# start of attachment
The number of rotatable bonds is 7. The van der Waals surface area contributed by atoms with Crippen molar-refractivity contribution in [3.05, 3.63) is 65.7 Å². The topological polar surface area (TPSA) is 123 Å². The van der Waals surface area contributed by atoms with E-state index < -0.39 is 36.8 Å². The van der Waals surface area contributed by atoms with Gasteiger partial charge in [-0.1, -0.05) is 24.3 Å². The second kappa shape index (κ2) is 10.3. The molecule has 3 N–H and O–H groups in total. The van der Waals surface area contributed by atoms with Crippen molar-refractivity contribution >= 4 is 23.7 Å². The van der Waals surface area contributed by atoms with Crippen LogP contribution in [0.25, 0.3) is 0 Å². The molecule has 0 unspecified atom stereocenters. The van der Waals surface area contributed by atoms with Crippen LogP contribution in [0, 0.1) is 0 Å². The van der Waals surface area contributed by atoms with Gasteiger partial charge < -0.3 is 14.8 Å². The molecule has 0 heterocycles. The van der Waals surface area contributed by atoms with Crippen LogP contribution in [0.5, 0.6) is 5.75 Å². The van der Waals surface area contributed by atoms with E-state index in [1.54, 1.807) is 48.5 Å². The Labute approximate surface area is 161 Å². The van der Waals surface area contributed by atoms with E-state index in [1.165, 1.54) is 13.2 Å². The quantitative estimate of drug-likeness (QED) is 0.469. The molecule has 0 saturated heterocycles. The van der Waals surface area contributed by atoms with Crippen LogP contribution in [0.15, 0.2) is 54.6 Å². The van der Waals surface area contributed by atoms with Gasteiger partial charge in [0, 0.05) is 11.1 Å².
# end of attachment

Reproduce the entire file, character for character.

The number of rotatable bonds is 7. The van der Waals surface area contributed by atoms with Crippen molar-refractivity contribution in [3.05, 3.63) is 65.7 Å². The topological polar surface area (TPSA) is 123 Å². The van der Waals surface area contributed by atoms with E-state index < -0.39 is 36.8 Å². The van der Waals surface area contributed by atoms with Gasteiger partial charge in [-0.1, -0.05) is 24.3 Å². The second kappa shape index (κ2) is 10.3. The molecule has 3 N–H and O–H groups in total. The van der Waals surface area contributed by atoms with Crippen molar-refractivity contribution >= 4 is 23.7 Å². The van der Waals surface area contributed by atoms with Crippen LogP contribution in [0.25, 0.3) is 0 Å². The molecule has 0 unspecified atom stereocenters. The van der Waals surface area contributed by atoms with Crippen LogP contribution in [0, 0.1) is 0 Å². The van der Waals surface area contributed by atoms with Gasteiger partial charge < -0.3 is 14.8 Å². The molecule has 0 heterocycles. The van der Waals surface area contributed by atoms with Crippen LogP contribution in [0.5, 0.6) is 5.75 Å². The van der Waals surface area contributed by atoms with E-state index in [1.54, 1.807) is 48.5 Å². The Labute approximate surface area is 161 Å². The van der Waals surface area contributed by atoms with E-state index in [1.165, 1.54) is 13.2 Å². The quantitative estimate of drug-likeness (QED) is 0.469. The molecule has 0 saturated heterocycles. The van der Waals surface area contributed by atoms with Crippen LogP contribution in [0.15, 0.2) is 54.6 Å². The van der Waals surface area contributed by atoms with Gasteiger partial charge in [0, 0.05) is 11.1 Å².